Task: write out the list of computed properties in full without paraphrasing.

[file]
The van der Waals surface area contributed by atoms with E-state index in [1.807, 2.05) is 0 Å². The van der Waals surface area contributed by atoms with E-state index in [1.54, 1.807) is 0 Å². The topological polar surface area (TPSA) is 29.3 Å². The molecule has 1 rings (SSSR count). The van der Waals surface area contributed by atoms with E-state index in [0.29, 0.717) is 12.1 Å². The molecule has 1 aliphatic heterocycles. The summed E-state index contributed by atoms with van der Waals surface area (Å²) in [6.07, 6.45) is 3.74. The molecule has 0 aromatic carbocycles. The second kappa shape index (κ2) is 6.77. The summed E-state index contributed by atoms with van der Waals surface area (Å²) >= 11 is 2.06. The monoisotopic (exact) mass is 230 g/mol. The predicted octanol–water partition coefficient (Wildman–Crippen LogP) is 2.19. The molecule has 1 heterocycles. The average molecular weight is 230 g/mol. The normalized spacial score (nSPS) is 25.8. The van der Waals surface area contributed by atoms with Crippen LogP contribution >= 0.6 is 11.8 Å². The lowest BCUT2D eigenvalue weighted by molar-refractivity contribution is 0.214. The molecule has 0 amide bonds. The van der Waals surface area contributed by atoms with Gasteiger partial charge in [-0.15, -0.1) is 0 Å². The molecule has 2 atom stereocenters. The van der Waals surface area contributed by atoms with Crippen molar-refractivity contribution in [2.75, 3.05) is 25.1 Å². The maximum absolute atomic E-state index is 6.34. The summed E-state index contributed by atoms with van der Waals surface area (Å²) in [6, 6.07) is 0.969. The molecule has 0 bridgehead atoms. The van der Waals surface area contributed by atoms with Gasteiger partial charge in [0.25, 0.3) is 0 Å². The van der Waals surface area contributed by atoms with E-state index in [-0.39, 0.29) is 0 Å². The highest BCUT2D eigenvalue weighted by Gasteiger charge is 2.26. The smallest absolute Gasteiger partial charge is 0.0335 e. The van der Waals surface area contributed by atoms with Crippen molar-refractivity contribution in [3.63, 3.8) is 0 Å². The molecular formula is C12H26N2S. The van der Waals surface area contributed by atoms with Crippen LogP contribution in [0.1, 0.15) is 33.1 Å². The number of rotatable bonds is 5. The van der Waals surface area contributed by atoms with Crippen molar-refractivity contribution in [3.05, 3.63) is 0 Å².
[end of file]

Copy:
The van der Waals surface area contributed by atoms with E-state index in [1.807, 2.05) is 0 Å². The van der Waals surface area contributed by atoms with E-state index in [1.54, 1.807) is 0 Å². The topological polar surface area (TPSA) is 29.3 Å². The molecule has 1 rings (SSSR count). The van der Waals surface area contributed by atoms with E-state index in [0.29, 0.717) is 12.1 Å². The molecule has 1 aliphatic heterocycles. The summed E-state index contributed by atoms with van der Waals surface area (Å²) in [6.07, 6.45) is 3.74. The molecule has 0 aromatic carbocycles. The second kappa shape index (κ2) is 6.77. The summed E-state index contributed by atoms with van der Waals surface area (Å²) >= 11 is 2.06. The monoisotopic (exact) mass is 230 g/mol. The predicted octanol–water partition coefficient (Wildman–Crippen LogP) is 2.19. The molecule has 1 heterocycles. The average molecular weight is 230 g/mol. The normalized spacial score (nSPS) is 25.8. The van der Waals surface area contributed by atoms with Crippen LogP contribution >= 0.6 is 11.8 Å². The lowest BCUT2D eigenvalue weighted by molar-refractivity contribution is 0.214. The molecule has 0 amide bonds. The van der Waals surface area contributed by atoms with Gasteiger partial charge in [-0.15, -0.1) is 0 Å². The molecule has 2 atom stereocenters. The van der Waals surface area contributed by atoms with Crippen molar-refractivity contribution in [2.75, 3.05) is 25.1 Å². The maximum absolute atomic E-state index is 6.34. The summed E-state index contributed by atoms with van der Waals surface area (Å²) in [6, 6.07) is 0.969. The molecule has 0 bridgehead atoms. The van der Waals surface area contributed by atoms with Gasteiger partial charge in [0.25, 0.3) is 0 Å². The van der Waals surface area contributed by atoms with E-state index in [-0.39, 0.29) is 0 Å². The highest BCUT2D eigenvalue weighted by Gasteiger charge is 2.26. The smallest absolute Gasteiger partial charge is 0.0335 e. The van der Waals surface area contributed by atoms with Crippen molar-refractivity contribution in [3.63, 3.8) is 0 Å². The molecular formula is C12H26N2S. The van der Waals surface area contributed by atoms with Crippen LogP contribution in [0.1, 0.15) is 33.1 Å². The number of rotatable bonds is 5. The van der Waals surface area contributed by atoms with Crippen molar-refractivity contribution in [3.05, 3.63) is 0 Å².